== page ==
The work the social network is doing is supportive of its creators within policies, while brands also have to face the reality that instigators are using social media to disrupt user engagement with harmful content. As the spread of this content increases, so does the risk for associated brands.

Brands must take an active role

Social media platforms such as TikTok continue to open the door for users to voice their opinions—and demands—of brands worldwide with the expectation that brands should play an active role in addressing those demands.

Unfortunately, even for brands that have successfully addressed critical issues on their social media pages, there are instigators spreading inappropriate content to intentionally harm brands. An overall increase in harmful and toxic content across social media platforms has created a potential risk for brands that want to take advantage of potential opportunities to reach consumers on social media platforms such as TikTok.

To protect their own interests on their brand-owned social media pages and ads, some rely on automatic word filters in an attempt to control harmful content. While well-intentioned, this tactic falls short, leaving brands in a vulnerable position with their reputations at risk and requiring all-hands-on-deck crisis communications.

The shortfall of automated word filters

With that, comes a dependency on subpar moderation solutions, which use automated  word filters that put brands at risk. For one, they unintentionally censor. Traditional word filters can inadvertently delete appropriate comments from consumers about sensitive topics, such as racism, or worse, these filters can remove credible threats that need to be addressed.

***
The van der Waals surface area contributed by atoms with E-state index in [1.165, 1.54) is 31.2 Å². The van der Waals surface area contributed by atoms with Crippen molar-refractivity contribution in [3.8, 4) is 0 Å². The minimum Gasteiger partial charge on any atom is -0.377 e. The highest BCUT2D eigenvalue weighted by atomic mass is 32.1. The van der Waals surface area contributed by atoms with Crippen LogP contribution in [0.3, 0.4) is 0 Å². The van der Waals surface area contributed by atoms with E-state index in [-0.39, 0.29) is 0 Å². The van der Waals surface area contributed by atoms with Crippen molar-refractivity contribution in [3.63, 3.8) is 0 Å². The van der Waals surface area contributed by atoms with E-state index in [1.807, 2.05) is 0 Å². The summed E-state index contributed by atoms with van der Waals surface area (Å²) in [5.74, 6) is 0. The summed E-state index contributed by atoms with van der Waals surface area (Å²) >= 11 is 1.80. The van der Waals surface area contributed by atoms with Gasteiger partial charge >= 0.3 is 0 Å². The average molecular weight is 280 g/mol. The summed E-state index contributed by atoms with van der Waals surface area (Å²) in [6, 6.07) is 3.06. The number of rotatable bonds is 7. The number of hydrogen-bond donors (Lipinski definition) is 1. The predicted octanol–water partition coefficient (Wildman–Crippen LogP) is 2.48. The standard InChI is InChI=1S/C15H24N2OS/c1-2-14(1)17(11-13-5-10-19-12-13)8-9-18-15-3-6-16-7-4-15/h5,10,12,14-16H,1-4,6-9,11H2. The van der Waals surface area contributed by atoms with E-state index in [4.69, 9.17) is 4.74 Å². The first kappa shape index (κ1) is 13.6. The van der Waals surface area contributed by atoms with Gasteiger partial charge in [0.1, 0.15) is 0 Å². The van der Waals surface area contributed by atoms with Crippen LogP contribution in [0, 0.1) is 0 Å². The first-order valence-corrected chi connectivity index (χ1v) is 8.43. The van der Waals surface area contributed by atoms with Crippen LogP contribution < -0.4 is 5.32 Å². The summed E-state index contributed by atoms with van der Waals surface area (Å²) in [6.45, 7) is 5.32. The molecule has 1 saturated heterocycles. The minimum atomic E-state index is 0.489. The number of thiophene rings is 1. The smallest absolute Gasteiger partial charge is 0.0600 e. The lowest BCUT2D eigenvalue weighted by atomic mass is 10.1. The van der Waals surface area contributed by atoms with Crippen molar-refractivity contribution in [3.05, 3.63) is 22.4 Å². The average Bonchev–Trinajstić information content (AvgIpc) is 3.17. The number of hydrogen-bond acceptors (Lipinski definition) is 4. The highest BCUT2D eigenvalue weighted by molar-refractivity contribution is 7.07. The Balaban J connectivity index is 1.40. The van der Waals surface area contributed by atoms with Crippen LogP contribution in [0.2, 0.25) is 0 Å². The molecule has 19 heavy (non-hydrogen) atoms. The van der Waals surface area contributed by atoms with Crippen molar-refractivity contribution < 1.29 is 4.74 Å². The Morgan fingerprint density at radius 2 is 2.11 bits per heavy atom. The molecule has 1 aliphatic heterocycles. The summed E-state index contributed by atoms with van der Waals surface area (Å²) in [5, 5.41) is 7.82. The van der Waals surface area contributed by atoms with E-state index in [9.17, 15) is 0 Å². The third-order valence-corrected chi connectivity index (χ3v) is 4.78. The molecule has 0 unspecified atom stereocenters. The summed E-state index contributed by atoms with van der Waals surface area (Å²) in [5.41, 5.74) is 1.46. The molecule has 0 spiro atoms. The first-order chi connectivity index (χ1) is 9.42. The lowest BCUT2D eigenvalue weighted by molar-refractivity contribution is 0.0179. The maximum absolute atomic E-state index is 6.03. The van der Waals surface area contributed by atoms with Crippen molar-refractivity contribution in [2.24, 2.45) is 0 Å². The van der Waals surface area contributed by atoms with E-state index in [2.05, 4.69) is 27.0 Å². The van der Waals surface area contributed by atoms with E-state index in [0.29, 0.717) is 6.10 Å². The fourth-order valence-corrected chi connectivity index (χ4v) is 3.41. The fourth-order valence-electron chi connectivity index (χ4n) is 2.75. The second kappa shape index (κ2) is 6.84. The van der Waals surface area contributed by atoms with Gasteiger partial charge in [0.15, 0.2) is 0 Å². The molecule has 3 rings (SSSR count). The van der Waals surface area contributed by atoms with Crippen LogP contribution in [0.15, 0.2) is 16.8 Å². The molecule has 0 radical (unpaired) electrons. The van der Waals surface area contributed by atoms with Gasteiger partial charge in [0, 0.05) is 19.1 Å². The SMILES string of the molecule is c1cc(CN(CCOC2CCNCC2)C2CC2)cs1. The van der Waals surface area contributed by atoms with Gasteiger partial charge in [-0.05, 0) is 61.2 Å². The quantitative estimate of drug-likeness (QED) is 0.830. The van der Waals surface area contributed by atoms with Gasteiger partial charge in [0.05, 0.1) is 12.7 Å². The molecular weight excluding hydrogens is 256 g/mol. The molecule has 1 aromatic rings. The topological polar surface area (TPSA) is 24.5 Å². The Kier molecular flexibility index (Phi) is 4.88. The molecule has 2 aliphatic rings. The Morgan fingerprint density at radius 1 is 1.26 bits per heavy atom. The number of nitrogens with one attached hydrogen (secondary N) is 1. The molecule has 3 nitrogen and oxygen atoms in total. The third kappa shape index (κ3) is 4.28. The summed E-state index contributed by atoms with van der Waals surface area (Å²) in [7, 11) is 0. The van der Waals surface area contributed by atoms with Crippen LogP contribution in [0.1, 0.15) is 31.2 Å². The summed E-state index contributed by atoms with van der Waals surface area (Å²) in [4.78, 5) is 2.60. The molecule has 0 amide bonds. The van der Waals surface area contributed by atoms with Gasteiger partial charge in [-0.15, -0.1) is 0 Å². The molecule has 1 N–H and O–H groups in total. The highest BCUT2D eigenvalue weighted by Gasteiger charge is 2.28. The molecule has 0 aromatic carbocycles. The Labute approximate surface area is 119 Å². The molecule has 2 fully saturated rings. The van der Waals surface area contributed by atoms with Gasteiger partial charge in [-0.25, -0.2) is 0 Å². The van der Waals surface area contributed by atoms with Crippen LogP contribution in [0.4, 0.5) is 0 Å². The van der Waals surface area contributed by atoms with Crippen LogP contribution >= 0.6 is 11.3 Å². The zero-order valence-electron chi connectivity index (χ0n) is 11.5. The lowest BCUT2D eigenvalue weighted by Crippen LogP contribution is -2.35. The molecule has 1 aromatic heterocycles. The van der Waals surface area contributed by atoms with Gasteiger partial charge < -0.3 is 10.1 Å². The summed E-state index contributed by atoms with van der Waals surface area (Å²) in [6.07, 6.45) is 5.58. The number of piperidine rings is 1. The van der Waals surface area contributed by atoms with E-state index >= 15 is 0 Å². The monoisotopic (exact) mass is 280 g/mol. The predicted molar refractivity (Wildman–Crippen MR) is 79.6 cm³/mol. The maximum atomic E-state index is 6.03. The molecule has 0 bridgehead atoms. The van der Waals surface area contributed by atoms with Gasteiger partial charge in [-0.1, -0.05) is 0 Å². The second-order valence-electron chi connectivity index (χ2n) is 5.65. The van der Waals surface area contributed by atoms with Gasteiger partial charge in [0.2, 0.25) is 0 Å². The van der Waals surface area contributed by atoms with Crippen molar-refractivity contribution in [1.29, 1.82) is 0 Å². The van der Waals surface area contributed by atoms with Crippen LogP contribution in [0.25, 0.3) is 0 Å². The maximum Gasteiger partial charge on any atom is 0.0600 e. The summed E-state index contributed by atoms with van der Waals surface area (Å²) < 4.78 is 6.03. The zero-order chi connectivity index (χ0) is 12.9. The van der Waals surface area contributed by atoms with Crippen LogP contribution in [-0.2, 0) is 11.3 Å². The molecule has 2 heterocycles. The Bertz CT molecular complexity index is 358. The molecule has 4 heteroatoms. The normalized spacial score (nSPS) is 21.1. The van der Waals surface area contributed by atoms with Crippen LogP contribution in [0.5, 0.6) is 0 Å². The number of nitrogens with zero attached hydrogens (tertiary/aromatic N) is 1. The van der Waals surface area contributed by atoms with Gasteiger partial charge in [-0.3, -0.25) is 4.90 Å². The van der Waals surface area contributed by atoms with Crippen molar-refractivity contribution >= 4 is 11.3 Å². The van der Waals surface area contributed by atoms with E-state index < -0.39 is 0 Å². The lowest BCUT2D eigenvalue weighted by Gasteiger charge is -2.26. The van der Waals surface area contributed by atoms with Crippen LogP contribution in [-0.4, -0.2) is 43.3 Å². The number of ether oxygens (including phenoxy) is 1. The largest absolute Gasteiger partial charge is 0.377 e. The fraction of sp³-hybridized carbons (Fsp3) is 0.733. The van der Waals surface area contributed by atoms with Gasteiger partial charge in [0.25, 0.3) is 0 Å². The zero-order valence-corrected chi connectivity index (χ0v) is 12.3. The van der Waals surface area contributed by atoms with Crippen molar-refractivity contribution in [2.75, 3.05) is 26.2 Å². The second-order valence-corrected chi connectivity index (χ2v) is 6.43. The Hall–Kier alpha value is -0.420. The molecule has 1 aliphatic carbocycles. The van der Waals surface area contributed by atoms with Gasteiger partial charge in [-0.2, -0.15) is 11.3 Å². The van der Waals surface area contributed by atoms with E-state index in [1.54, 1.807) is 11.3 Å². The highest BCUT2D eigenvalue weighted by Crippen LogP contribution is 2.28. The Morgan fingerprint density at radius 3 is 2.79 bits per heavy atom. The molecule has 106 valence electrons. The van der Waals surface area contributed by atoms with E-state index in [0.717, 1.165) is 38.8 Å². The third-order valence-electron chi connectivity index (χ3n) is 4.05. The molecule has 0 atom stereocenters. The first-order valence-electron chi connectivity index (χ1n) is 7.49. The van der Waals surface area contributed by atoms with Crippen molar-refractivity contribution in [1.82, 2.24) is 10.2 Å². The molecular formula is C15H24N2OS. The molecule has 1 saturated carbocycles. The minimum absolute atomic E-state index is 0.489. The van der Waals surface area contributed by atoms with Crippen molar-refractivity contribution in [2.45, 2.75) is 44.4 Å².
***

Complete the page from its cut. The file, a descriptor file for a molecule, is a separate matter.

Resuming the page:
They also lack conversational nuance. Language is complicated and context matters. The subtlety around current events requires a more sophisticated approach that filters just can’t deliver. Traditional word filters simply can’t provide a look at the intent behind the words, which enables brands to effectively engage their audiences.

And they don’t catch everything. Adjust one letter of a filtered word and the filter is obsolete. Instigators evolve and so do their strategies for inflicting harm to brands. It only takes one harmful comment to ignite a firestorm of frustration among a brand’s followers, regardless of its good standing.

That said, manual moderation solutions using a team of human beings doesn’t address the scale and speed with which conversation moves on popular platforms like TikTok. So what’s a brand to do?

Take advantage of TikTok by using early-warning risk intelligence

The appeal of TikTok—for users and for brands interested in reaching 100 million monthly active U.S. users—is undeniable. Best of all, avoiding potential damage to consumer engagement and brand reputation is achievable—with early-warning risk intelligence to protect you from harmful content.

Unlike the previously mentioned automated tools, an early-warning risk intelligence partner observes the digital chatter of instigators and influencers on platforms such as TikTok, 24/7/365. They not only quickly navigate the complexity and nuance of online commentary from conscious consumers and instigators to eliminate harmful content, they also serve as an early-warning signal to alert brands on business-critical incidents and issues emerging on social media.

Participating on TikTok presents a huge—and valuable—opportunity for brands, particularly when it comes to reaching a socially conscious younger audience. By investing in early-warning risk intelligence, you can keep your brand-owned social media pages, and the creators who interact with you, safe and still provide a positive experience for all.